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Opinions of Thursday, 20 January 2022

Columnist: Kwabena Nyamekye

When the soup is cold: Recent developments in the contest for NPP leadership

Back in the late 1980s, gallant members of the Danquah-Busia tradition were battling the forces of authoritarian rule. The true NPP faithful came from far and wide knowing full well the risks to their businesses, the threat to personal liberty etc.

However, Joseph Boakye Danquah and Kofi Abrefa Busia had laid out principles that their disciples had clung to for decades and had pressed to have these principles shape Ghana.

Thus true followers of this great tradition (not the latter-day arrivals from the Nkrumahist tradition) rose to the challenge, met in secret, plotted the return to democracy and constitutional rule.

However, ideas alone are not enough – the tradition worked towards forming a political party and erecting physical structures to house the party and provide a focal point and machinery for members of this glorious tradition to congregate and press their agenda.

These were not easy times and anyone who associated with the Danquah-Busia forces risked political persecution as the heavy hand of the PNDC was still hovering over our political terrain. The years have passed but we still remember the calls to boycott the business, the assault on Dr Safu-Adu’s pharmacy and other direct attacks on the Danquah-Busia old hands.

Into this cauldron of uncertainty stepped seasoned veterans such as Mr. Odoi Sykes, and the younger ones that included Alan Kyerematen who had the Danquah-Busia principles embedded deep in their hearts and minds.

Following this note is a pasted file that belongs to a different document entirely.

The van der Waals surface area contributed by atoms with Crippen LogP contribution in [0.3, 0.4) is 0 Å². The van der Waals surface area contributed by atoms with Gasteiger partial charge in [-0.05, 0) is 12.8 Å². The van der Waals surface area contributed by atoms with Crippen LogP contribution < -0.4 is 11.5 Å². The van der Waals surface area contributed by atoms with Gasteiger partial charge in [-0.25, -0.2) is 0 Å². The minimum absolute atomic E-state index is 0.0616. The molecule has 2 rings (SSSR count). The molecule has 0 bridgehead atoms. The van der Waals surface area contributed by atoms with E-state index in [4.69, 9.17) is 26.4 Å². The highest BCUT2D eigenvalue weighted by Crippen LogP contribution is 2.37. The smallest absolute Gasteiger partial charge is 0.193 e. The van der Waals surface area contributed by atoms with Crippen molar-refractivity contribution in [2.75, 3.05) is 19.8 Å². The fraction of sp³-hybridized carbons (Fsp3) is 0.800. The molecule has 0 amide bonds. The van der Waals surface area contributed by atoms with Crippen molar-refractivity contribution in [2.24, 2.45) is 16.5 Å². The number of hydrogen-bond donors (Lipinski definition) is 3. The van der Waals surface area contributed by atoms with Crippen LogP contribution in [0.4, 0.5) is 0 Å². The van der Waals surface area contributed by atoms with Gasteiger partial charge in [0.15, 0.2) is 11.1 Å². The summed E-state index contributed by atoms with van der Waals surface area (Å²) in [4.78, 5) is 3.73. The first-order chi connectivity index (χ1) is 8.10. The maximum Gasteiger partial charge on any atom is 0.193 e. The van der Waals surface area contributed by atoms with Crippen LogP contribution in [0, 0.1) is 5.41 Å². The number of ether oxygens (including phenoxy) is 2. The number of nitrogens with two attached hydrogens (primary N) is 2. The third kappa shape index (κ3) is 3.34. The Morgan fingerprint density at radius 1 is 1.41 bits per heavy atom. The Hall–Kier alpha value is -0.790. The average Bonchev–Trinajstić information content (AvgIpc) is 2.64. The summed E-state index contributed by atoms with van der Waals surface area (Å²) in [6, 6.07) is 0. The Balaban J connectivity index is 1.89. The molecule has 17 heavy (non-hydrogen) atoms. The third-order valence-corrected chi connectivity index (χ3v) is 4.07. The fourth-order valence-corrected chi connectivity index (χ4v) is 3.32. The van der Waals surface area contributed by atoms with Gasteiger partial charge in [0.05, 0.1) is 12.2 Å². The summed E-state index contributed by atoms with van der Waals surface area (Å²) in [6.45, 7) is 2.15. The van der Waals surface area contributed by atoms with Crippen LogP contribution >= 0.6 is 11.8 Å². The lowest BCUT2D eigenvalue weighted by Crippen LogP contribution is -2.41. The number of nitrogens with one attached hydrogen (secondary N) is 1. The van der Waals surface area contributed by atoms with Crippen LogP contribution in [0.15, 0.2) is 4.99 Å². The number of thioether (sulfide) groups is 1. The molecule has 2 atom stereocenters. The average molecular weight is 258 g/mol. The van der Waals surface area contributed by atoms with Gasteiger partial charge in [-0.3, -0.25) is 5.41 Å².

It was these heroic soldiers of ours who worked to build party structures, exposed flaws in the national voting process to ensure fairness, traversed the country to raise the Danquah-Busia flag and keep our spirits flying in the darkest moments when the tradition felt it could never win state power.

In those days the soup was hot boiling at more than 10,000 degrees Celsius in a kitchen where few feared to tread. A few days back Mr. Kyerematen was told that his time to lead was over. We wonder where these gentlemen were when the Kyerematen-led Young Executives Forum of the NPP in 1992 was at the forefront of the struggle?

Did they pay towards acquiring a premise for the Party in its early years? Did they risk their personal and financial security by signing the founding document of the NPP or were they hunkered down in their cozy well-paid jobs hoping for a series of NPP defeats so the PNC and CPP could feast on the elephant’s dead body?
The answer to these questions is no.
Obviously, the soup is now cold.